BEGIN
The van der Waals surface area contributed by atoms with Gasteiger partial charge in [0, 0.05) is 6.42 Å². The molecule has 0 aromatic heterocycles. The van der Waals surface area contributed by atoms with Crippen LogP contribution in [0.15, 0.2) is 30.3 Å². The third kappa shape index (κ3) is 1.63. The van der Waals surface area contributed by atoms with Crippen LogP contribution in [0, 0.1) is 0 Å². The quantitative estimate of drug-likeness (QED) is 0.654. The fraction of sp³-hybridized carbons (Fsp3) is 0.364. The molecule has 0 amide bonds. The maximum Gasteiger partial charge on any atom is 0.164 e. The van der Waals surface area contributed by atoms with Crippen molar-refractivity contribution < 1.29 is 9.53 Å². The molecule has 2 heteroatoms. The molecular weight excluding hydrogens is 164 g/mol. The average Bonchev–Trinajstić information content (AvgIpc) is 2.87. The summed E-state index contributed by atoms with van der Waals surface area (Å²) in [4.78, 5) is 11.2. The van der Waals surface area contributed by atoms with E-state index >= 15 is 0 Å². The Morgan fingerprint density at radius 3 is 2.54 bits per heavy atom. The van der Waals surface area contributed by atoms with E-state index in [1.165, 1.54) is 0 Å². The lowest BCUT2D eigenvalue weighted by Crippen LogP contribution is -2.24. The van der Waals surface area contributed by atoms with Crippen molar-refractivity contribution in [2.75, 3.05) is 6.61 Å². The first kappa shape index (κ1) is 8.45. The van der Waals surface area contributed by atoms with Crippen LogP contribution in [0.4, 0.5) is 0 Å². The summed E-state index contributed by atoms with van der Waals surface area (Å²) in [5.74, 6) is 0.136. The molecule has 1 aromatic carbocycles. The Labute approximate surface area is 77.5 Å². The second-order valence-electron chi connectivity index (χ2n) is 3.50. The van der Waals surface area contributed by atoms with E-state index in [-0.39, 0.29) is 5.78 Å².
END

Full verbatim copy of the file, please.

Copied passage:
The van der Waals surface area contributed by atoms with Gasteiger partial charge in [0, 0.05) is 6.42 Å². The molecule has 0 aromatic heterocycles. The van der Waals surface area contributed by atoms with Crippen LogP contribution in [0.15, 0.2) is 30.3 Å². The third kappa shape index (κ3) is 1.63. The van der Waals surface area contributed by atoms with Crippen LogP contribution in [0, 0.1) is 0 Å². The quantitative estimate of drug-likeness (QED) is 0.654. The fraction of sp³-hybridized carbons (Fsp3) is 0.364. The molecule has 0 amide bonds. The maximum Gasteiger partial charge on any atom is 0.164 e. The van der Waals surface area contributed by atoms with Crippen molar-refractivity contribution < 1.29 is 9.53 Å². The molecule has 2 heteroatoms. The molecular weight excluding hydrogens is 164 g/mol. The average Bonchev–Trinajstić information content (AvgIpc) is 2.87. The summed E-state index contributed by atoms with van der Waals surface area (Å²) in [4.78, 5) is 11.2. The van der Waals surface area contributed by atoms with E-state index >= 15 is 0 Å². The Morgan fingerprint density at radius 3 is 2.54 bits per heavy atom. The van der Waals surface area contributed by atoms with E-state index in [1.165, 1.54) is 0 Å². The lowest BCUT2D eigenvalue weighted by Crippen LogP contribution is -2.24. The van der Waals surface area contributed by atoms with Crippen molar-refractivity contribution in [2.75, 3.05) is 6.61 Å². The first kappa shape index (κ1) is 8.45. The van der Waals surface area contributed by atoms with Crippen LogP contribution in [0.4, 0.5) is 0 Å². The summed E-state index contributed by atoms with van der Waals surface area (Å²) in [5.74, 6) is 0.136. The molecule has 1 aromatic carbocycles. The Labute approximate surface area is 77.5 Å². The second-order valence-electron chi connectivity index (χ2n) is 3.50. The van der Waals surface area contributed by atoms with E-state index in [-0.39, 0.29) is 5.78 Å².